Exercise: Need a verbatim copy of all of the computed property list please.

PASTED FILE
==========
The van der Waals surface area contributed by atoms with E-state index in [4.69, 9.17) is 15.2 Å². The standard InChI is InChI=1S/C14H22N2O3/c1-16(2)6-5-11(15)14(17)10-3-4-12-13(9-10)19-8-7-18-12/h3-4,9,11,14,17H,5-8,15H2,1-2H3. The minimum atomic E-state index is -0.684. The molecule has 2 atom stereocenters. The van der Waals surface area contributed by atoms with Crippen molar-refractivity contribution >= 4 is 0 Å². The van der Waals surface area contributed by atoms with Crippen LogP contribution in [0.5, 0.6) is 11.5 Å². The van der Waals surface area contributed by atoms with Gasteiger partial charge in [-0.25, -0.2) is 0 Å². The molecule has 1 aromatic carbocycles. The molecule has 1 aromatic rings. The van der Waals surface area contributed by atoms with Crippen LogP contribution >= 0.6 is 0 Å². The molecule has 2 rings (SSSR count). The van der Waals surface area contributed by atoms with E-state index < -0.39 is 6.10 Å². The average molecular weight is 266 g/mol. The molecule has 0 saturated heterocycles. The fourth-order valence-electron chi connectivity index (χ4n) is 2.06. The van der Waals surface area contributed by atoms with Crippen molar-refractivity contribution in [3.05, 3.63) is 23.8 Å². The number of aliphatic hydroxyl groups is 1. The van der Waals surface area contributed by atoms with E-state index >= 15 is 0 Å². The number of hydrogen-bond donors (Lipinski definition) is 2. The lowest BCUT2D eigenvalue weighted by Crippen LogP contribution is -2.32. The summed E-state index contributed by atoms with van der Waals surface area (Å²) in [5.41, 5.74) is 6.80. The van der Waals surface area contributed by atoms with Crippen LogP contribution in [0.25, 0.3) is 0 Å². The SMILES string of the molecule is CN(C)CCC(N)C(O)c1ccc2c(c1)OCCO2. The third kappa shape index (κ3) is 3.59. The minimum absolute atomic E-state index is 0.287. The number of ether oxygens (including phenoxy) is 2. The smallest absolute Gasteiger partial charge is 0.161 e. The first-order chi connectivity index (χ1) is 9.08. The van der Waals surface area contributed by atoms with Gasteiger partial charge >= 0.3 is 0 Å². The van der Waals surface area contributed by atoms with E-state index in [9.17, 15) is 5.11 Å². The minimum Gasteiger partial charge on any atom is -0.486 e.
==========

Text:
The van der Waals surface area contributed by atoms with E-state index in [4.69, 9.17) is 15.2 Å². The standard InChI is InChI=1S/C14H22N2O3/c1-16(2)6-5-11(15)14(17)10-3-4-12-13(9-10)19-8-7-18-12/h3-4,9,11,14,17H,5-8,15H2,1-2H3. The minimum atomic E-state index is -0.684. The molecule has 2 atom stereocenters. The van der Waals surface area contributed by atoms with Crippen molar-refractivity contribution >= 4 is 0 Å². The van der Waals surface area contributed by atoms with Crippen LogP contribution in [0.5, 0.6) is 11.5 Å². The van der Waals surface area contributed by atoms with Gasteiger partial charge in [-0.25, -0.2) is 0 Å². The molecule has 1 aromatic carbocycles. The molecule has 1 aromatic rings. The van der Waals surface area contributed by atoms with Crippen LogP contribution >= 0.6 is 0 Å². The molecule has 2 rings (SSSR count). The van der Waals surface area contributed by atoms with E-state index < -0.39 is 6.10 Å². The average molecular weight is 266 g/mol. The molecule has 0 saturated heterocycles. The fourth-order valence-electron chi connectivity index (χ4n) is 2.06. The van der Waals surface area contributed by atoms with Crippen molar-refractivity contribution in [3.05, 3.63) is 23.8 Å². The number of aliphatic hydroxyl groups is 1. The van der Waals surface area contributed by atoms with E-state index >= 15 is 0 Å². The number of hydrogen-bond donors (Lipinski definition) is 2. The lowest BCUT2D eigenvalue weighted by Crippen LogP contribution is -2.32. The summed E-state index contributed by atoms with van der Waals surface area (Å²) in [5.41, 5.74) is 6.80. The van der Waals surface area contributed by atoms with Crippen LogP contribution in [0.25, 0.3) is 0 Å². The SMILES string of the molecule is CN(C)CCC(N)C(O)c1ccc2c(c1)OCCO2. The third kappa shape index (κ3) is 3.59. The minimum absolute atomic E-state index is 0.287. The number of ether oxygens (including phenoxy) is 2. The smallest absolute Gasteiger partial charge is 0.161 e. The first-order chi connectivity index (χ1) is 9.08. The van der Waals surface area contributed by atoms with Gasteiger partial charge >= 0.3 is 0 Å². The van der Waals surface area contributed by atoms with E-state index in [9.17, 15) is 5.11 Å². The minimum Gasteiger partial charge on any atom is -0.486 e.